Coercive Control

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Status: Finished  |  Genre: Non-Fiction  |  House: Booksie Classic

Coercive Control -- a crime in at least three countries now.
Cover image: pixabay.com

Coercive Control

 

Coercive Control is formerly defined as psychological abuse in intimate relationships that causes serious alarm or distress that has a substantial adverse effect on a person’s day-to-day life, manifesting in a pattern of intimidation or humiliation involving psychological or emotional abuse.

On the second day of January 2019, a new law was established, designed to tackle the more pernicious and far less obvious effects of this type of behaviour. Ireland is the third country in the world, following England and Scotland, to introduce such a law.

This is very much about repeated behaviours rather than those of one or two instances. Some things that on the face of it can appear very small, when suffered continuously can have a huge impact on the victim. The most common areas of attack are in freedom of movement and freedom of association, but are by no means confined to these two aspects.

 

"If somebody knows you well, they know your ‘crumple zone’ in a sense and they know how to put you down." Margaret Martin, Director Of Women’s Aid in Ireland.

 

Weight and body image are a frequent target, as are family dynamics. Anything that can undermine one’s self-respect and self-esteem. Public humiliation is an action that is often put in to play, the abuser if called out claiming it was just a misjudgement in humor.

It is also worth noting that not all abused are female. Also, not all abusers are husbands or partners; children over the age of eighteen can also be guilty of this crime.

It can be hard to spot, even harder to acknowledge, when you are the victim of Coercive Control. As behaviour worsens and each iteration becomes the new normal, low self-esteem is just one factor that can stop the victim from seeing the reality of the situation, and instead accepting the abuse as being true.

Should someone decide to confront an abuser, they might be met with threats of murder, or more likely that should they report the behaviour or leave the victim would then be responsible for the abuser’s suicide.

The law is a step forward to those that dare to pursue it. Not easy to prove though, and like reports of rape can be exceedingly painful on a personal level to go through with. It is also worth noting that the very people that this law is set up to help are the least likely to make a report in the first place, especially if the acused is their own child.


Submitted: June 09, 2019

© Copyright 2022 hullabaloo22. All rights reserved.

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Add Your Comments:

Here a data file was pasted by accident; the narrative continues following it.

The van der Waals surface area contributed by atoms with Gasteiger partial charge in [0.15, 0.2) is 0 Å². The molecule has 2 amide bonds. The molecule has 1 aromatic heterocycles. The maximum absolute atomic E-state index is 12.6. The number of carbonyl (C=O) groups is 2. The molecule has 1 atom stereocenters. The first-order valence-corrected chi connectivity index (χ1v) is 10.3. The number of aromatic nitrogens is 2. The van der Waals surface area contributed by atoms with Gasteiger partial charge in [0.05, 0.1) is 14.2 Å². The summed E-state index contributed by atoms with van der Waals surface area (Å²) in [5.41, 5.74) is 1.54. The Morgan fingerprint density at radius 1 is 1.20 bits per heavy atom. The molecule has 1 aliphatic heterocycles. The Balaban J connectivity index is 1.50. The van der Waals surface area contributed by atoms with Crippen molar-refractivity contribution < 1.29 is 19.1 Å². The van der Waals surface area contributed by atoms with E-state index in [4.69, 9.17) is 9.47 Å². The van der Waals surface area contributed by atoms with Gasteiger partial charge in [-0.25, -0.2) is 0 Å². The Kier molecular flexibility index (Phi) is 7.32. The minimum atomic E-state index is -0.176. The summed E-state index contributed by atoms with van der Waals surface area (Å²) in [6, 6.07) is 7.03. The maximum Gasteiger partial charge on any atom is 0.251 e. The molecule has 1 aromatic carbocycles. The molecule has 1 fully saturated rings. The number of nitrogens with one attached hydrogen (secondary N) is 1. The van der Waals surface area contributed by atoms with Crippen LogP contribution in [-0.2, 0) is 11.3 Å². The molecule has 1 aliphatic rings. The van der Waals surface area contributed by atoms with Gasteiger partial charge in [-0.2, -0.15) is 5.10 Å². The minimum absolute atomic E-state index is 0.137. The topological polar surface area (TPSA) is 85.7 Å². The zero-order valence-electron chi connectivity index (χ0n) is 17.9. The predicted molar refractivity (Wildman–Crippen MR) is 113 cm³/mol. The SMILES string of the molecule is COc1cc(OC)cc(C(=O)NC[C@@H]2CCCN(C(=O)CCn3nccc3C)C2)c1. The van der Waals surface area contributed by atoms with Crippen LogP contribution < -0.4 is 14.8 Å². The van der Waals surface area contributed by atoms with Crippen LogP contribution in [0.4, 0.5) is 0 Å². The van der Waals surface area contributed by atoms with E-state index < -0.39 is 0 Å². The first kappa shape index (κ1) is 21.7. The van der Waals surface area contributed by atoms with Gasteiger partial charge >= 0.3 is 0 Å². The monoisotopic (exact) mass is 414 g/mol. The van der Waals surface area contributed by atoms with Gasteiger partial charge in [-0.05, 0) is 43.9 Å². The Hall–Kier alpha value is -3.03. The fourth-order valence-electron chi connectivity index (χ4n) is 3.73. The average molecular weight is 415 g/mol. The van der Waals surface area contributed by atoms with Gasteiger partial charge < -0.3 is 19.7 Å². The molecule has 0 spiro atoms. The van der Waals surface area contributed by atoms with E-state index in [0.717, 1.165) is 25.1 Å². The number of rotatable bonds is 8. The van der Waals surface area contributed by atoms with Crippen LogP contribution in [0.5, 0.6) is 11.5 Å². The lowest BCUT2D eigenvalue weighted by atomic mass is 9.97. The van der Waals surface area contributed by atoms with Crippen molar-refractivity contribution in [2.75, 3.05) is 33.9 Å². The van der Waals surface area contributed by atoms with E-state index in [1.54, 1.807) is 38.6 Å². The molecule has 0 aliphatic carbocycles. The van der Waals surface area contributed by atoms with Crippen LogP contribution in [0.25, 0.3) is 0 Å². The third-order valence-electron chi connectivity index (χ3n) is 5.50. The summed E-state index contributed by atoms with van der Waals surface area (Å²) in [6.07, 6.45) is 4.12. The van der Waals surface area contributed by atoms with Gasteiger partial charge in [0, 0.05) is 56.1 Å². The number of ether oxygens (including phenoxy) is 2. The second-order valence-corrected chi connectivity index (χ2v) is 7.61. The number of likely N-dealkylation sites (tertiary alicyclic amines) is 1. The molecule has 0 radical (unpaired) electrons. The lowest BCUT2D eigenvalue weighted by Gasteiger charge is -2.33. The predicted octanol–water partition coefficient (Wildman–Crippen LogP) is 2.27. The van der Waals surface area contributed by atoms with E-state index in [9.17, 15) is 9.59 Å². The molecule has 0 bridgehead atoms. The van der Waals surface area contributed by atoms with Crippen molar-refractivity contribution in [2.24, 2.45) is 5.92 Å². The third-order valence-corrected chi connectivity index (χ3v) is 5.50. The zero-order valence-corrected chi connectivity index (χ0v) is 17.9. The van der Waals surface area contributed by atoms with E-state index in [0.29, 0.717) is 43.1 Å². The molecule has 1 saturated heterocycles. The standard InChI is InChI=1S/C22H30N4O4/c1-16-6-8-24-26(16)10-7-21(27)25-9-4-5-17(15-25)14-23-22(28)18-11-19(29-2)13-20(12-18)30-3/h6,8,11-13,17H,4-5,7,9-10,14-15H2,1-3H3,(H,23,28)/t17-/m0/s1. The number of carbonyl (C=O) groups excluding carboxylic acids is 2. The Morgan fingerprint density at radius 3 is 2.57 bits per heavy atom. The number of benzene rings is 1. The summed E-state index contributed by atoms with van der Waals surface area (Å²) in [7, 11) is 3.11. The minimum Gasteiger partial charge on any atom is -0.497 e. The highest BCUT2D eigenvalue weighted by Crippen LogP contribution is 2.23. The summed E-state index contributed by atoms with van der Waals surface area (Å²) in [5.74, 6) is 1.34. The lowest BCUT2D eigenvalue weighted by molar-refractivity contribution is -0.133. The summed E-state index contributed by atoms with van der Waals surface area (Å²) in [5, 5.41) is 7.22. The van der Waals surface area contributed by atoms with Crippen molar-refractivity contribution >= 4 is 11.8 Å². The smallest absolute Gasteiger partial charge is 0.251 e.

Comments

Mike S.

Sounds like what Trump's doing to America and the world, excellent, Hull!

Sun, June 9th, 2019 5:55pm

Author
Reply

It's a bit more on a personal level than that, Mike. There's another word, I think, that describes Trumps actions...I allow anyone to fill in their own.

Sun, June 9th, 2019 11:33am

AdamCarlton

How many cases have been highlighted objectively by cameras secreted in apparent clocks and other paraphernalia? Easily obtained from online retailers.

Can make the case unarguably.

Sun, June 9th, 2019 6:44pm

Author
Reply

That is very true, I guess.
The problem with this law, and a lot of similar ones, is that the ones that need to for the most part won't report a thing, even when they know that they could, maybe even should.
I put quite a bit of research in to this so thanks so much for taking the time to give it a read, Adam.

Sun, June 9th, 2019 11:48am

Sue Harris

As you say, Hully, if its the child who is abusing the parent, it is far less likely to be reported.

Sun, June 9th, 2019 8:05pm

Author
Reply

Definitely. And then there are times when there is more than one abuser simultaneously, and the conflicting demands are impossible to meet.
Thanks so much for giving this a read, Sue.

Sun, June 9th, 2019 1:39pm

Mike S.

Certain people could use a nanny to keep them from sounding idiotic.

Sun, June 9th, 2019 9:11pm

Author
Reply

Thanks, Mike!!

Sun, June 9th, 2019 2:14pm

LE. Berry

What you are addressing here hullabaloo22 is a very subtle space of active, dynamic emotion which affects many people. Your point of self esteem is important; how can someone can meet it outside of the immediate family? I believe school plays a crucial role in that development when we are children, where teachers as mentor can help someone get beyond this type of up close and destructive abuse...

Mon, June 10th, 2019 12:26am

Author
Reply

A lot of people that suffer from this kind of abuse had very negative school experiences too, so maybe you have a point, at least for some.
Thanks for reading.

Mon, June 10th, 2019 12:28am

ratwood2

it would seem to me that jealousy was the most common form of coercive control all done in the name of love. I have never know anyone to justify jealousy except by saying that it is only because of love. I feel that extreme jealousy needs to be added as one of the markers for coercive control. When will other countries accept and create laws of this type to at least provide an option for the oppressed.

Tue, June 11th, 2019 3:38am

Author
Reply

Jealousy would certainly be the cause of a lot of this abuse, you're quite right. The problem with this law, especially when applied to grown children, would be that most abused this way, even when they realize it, are the very ones who won't use it.
I thought it was kind of unbelievable that so many other countries have no laws against this truly pernicious abuse.
Thanks so much for giving this a read.

Tue, June 11th, 2019 12:40am

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